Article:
Our New Guard Dog


Those of you have visited the University or the mansion recently may have noticed a strange rectangle of cut limestone standing in the lawn to the left of the mansion. This little platform was added for a new edition to Belmont’s grounds – a cast iron reproduction of Adelicia’s statue of a newfoundland dog (see the image to the right above). The original, which can be found in a garden to the left of the water tower, (see the image to the left above) was probably made by Janes, Kirtland & Co., New York somewhere between 1850 and 1860. Our Director, Mark Brown, has found an illustration of the statue in one of the companies catalogues.

According to an edition of The Boston Daily Advertiser published on October 27, 1863, a writer who had visited Belmont said that “Guarding a parterre is a great black and white Newfoundland, lying faithfully upon the pedestal whereon the artist placed him.” A parterre is a formal garden, which obviously Adelicia had several of, so we cannot be sure where the original statue stood.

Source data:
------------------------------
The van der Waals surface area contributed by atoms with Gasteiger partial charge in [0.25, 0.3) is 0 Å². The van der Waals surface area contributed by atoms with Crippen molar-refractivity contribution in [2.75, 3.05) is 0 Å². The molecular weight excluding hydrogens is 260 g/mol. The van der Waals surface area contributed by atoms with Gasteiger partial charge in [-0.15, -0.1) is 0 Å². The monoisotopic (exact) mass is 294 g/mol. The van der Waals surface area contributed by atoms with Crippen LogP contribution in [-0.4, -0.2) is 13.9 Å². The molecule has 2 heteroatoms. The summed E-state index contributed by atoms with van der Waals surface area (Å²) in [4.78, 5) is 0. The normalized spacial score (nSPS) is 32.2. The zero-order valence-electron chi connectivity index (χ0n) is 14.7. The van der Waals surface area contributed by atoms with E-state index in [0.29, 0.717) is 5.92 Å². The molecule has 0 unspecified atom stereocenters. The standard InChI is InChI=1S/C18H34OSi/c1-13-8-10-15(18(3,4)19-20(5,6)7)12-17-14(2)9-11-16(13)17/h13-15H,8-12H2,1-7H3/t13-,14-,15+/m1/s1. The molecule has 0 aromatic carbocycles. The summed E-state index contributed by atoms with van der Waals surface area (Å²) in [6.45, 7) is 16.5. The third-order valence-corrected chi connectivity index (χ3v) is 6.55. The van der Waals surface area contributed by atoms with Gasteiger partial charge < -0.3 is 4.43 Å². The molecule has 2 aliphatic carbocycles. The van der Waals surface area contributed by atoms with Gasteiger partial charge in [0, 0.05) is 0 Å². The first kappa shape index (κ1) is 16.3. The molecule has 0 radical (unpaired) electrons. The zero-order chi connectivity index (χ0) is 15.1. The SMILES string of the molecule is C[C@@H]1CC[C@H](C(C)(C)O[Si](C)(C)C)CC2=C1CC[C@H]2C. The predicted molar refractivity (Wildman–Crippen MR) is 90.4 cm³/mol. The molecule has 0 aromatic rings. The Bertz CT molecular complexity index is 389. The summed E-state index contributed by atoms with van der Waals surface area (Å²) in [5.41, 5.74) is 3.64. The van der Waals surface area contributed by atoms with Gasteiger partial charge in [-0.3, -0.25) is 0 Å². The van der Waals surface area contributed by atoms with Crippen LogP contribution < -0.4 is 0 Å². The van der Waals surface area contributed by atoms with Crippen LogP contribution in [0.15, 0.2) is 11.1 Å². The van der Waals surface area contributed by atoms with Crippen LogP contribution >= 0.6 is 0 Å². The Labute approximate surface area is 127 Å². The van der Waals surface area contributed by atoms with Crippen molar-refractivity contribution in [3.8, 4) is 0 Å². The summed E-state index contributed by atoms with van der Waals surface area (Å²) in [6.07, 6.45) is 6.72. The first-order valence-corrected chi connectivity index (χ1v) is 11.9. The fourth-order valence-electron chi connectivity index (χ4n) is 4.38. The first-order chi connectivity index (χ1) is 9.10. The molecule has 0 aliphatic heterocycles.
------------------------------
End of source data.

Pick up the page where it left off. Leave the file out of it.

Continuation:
Although there is no record of more than one newfoundland statue, it was typical for some statues to be sold in pairs, for example the two sets of lions which guard the front of the mansion. This dog joins 22 other statues that Adelicia would have originally had on the grounds, 10 of which are cast iron and 12 of which are marble. These statues include other animals, figures representing the four civilized continents, and other mythological figures.

This weekend is the perfect time to come out and see all of these statues. And if you have a smartphone, you can take a tour of the garden using our Self-Guided Gardens and Grounds Tour available here http://www.belmontmansion.com/#!music-page/c12fm.

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GPS ADDRESS

Belmont Blvd & Acklen Avenue 

Nashville, TN 37212

MAILING ADDRESS

1900 Belmont Blvd

Nashville, TN 37212

615-460-5459

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The architecture of Belmont Mansion makes it one of the most significant homes of 19th century Tennessee.

Sold by the Acklen family in 1887, the house went to a developer who began one of Nashville’s early suburbs.

It was then purchased by two women who in 1890 started a college which evolved into Belmont University. Today the Belmont Mansion Association, which was formed in 1972, owns the collection, runs the museum, and shares this unique story of 19th century Nashville with visitors from far and near.

Photos by Ed Houk